The study of individual cells has vastly expanded the biological understanding of various organ systems, but in cardiac research, some basic questions have remained. How many types of cells make up the human heart? Do these cells behave differently in different regions of the heart? How do various cell types influence heart health and disease?
To help answer these questions, researchers from the Precision Cardiology Lab (PCL) of the Broad Institute of MIT and Harvard and Bayer, Massachusetts General Hospital, University of Pennsylvania, and Masonic Medical Research Institute have now generated the most comprehensive high-resolution cellular map to date of the human heart. By studying nearly 300,000 individual heart cells from seven healthy hearts, the team identified nine major cell types and over 20 subtypes in the organ. They also found gene expression patterns across different parts of the organ, as well as cell types that may be involved in common cardiovascular diseases.
Understanding all the distinct cells—and how they vary—within the healthy human heart allows researchers to home in on how these cells behave differently in disease. This knowledge could help scientists identify novel drug targets in specific cardiac cell types implicated in cardiovascular disorders.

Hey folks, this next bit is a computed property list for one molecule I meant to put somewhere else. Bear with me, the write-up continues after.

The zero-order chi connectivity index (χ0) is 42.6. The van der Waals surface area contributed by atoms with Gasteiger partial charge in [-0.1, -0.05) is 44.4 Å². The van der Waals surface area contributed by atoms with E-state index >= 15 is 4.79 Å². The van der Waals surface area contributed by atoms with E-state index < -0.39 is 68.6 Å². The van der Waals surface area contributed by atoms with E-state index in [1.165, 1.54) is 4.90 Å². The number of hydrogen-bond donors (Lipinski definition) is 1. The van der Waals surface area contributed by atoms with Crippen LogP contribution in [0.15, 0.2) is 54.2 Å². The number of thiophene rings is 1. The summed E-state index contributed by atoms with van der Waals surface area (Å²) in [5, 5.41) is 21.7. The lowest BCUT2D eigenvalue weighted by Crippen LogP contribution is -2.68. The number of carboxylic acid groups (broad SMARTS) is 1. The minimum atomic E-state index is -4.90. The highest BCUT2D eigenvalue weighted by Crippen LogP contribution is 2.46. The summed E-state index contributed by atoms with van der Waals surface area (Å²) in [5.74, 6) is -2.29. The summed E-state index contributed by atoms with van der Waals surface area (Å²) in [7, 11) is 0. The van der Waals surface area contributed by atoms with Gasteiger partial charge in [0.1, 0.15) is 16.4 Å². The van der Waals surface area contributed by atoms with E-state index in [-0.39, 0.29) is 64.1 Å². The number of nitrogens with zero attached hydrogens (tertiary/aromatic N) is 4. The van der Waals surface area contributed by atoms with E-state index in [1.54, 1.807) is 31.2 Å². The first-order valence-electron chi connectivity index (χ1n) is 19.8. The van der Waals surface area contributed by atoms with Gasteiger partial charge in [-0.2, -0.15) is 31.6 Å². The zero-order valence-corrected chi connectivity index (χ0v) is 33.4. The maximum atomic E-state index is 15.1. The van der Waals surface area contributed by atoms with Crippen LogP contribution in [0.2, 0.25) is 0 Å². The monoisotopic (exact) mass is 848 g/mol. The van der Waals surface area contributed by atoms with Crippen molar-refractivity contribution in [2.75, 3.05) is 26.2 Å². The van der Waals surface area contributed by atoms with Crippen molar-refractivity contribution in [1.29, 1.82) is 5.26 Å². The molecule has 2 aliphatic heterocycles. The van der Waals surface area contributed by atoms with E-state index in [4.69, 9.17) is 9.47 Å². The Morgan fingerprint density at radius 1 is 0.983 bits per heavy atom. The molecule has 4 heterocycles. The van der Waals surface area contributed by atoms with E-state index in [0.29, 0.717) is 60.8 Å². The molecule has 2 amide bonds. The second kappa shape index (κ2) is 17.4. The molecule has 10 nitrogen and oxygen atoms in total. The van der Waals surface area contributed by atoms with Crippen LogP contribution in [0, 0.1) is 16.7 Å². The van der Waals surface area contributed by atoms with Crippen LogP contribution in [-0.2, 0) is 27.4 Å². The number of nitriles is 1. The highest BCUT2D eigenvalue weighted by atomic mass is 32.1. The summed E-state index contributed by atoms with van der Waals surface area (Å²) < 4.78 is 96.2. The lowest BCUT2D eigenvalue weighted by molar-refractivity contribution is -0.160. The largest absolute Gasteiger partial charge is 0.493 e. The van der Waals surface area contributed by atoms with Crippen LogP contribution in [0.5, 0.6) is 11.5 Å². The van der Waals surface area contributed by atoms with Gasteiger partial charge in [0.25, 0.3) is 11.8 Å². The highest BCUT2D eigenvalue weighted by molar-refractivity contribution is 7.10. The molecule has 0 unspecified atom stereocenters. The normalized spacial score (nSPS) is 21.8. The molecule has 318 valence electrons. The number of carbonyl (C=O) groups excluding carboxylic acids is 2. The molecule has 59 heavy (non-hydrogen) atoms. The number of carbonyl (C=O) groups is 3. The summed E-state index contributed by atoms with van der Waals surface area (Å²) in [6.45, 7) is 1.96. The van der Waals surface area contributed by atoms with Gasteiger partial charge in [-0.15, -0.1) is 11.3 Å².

“Not a lot was known about the different types of cells in the human heart,” said Christian Stegmann, the Bayer head of the PCL.
Senior study author Patrick Ellinor agreed. “At a fundamental level, we were trying to ask something really simple, which is how many cell types are in the human heart, and what do they look like,” said Ellinor, a Broad institute member, director of the PCL and the Broad’s Cardiovascular Disease Initiative, and director of the Cardiac Arrhythmia Service at Massachusetts General Hospital.
Heart of the Cells
Decades of cardiac research have focused on the heart’s muscular component, with cells known as cardiomyocytes, that helps the heart contract. But cardiomyocytes rely on an intricate ensemble of specialized cells to keep hearts pumping, and researchers have long debated what the major cell types within the human heart are.
“In recent years, we have come to appreciate that the heart is a really complex mixture of cells,” said Nathan Tucker, first author of the study and a project team lead in the PCL, who is now an assistant professor at the Masonic Medical Research Institute. “There’s a lot of untapped biology for us to understand.”
Human heart cells have been challenging to study, even with modern single-cell sequencing techniques, because cardiomyocytes are too large to be processed by the standard fluidic devices used in these methods. Instead, the team behind this new study adopted a different approach: single-nucleus sequencing, which breaks up the cells and analyzes the RNA in individual nuclei rather than from whole intact cells. This approach allowed them to survey cells across the human heart, define their gene expression profiles, and probe rarer cell types beyond what was previously possible.